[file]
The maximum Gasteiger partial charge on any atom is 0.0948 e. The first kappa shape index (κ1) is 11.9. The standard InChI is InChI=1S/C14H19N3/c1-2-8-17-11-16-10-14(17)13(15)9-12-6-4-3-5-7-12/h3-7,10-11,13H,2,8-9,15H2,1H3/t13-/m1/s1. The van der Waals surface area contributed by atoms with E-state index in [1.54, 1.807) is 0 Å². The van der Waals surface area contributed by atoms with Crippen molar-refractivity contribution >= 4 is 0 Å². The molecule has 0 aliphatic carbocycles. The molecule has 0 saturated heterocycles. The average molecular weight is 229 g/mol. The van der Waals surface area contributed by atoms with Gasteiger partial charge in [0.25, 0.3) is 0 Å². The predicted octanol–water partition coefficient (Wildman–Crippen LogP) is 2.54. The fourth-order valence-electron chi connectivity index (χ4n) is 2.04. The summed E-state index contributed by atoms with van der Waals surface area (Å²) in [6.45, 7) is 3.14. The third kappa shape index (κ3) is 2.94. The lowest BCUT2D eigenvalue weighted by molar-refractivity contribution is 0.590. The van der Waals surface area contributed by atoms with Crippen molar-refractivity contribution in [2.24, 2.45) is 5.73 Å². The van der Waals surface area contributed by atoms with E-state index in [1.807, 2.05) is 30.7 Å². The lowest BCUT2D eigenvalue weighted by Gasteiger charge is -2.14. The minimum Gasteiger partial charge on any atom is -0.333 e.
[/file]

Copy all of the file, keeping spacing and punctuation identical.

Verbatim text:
The maximum Gasteiger partial charge on any atom is 0.0948 e. The first kappa shape index (κ1) is 11.9. The standard InChI is InChI=1S/C14H19N3/c1-2-8-17-11-16-10-14(17)13(15)9-12-6-4-3-5-7-12/h3-7,10-11,13H,2,8-9,15H2,1H3/t13-/m1/s1. The van der Waals surface area contributed by atoms with E-state index in [1.54, 1.807) is 0 Å². The van der Waals surface area contributed by atoms with Crippen molar-refractivity contribution >= 4 is 0 Å². The molecule has 0 aliphatic carbocycles. The molecule has 0 saturated heterocycles. The average molecular weight is 229 g/mol. The van der Waals surface area contributed by atoms with Gasteiger partial charge in [0.25, 0.3) is 0 Å². The predicted octanol–water partition coefficient (Wildman–Crippen LogP) is 2.54. The fourth-order valence-electron chi connectivity index (χ4n) is 2.04. The summed E-state index contributed by atoms with van der Waals surface area (Å²) in [6.45, 7) is 3.14. The third kappa shape index (κ3) is 2.94. The lowest BCUT2D eigenvalue weighted by molar-refractivity contribution is 0.590. The van der Waals surface area contributed by atoms with Crippen molar-refractivity contribution in [2.24, 2.45) is 5.73 Å². The van der Waals surface area contributed by atoms with E-state index in [1.807, 2.05) is 30.7 Å². The lowest BCUT2D eigenvalue weighted by Gasteiger charge is -2.14. The minimum Gasteiger partial charge on any atom is -0.333 e.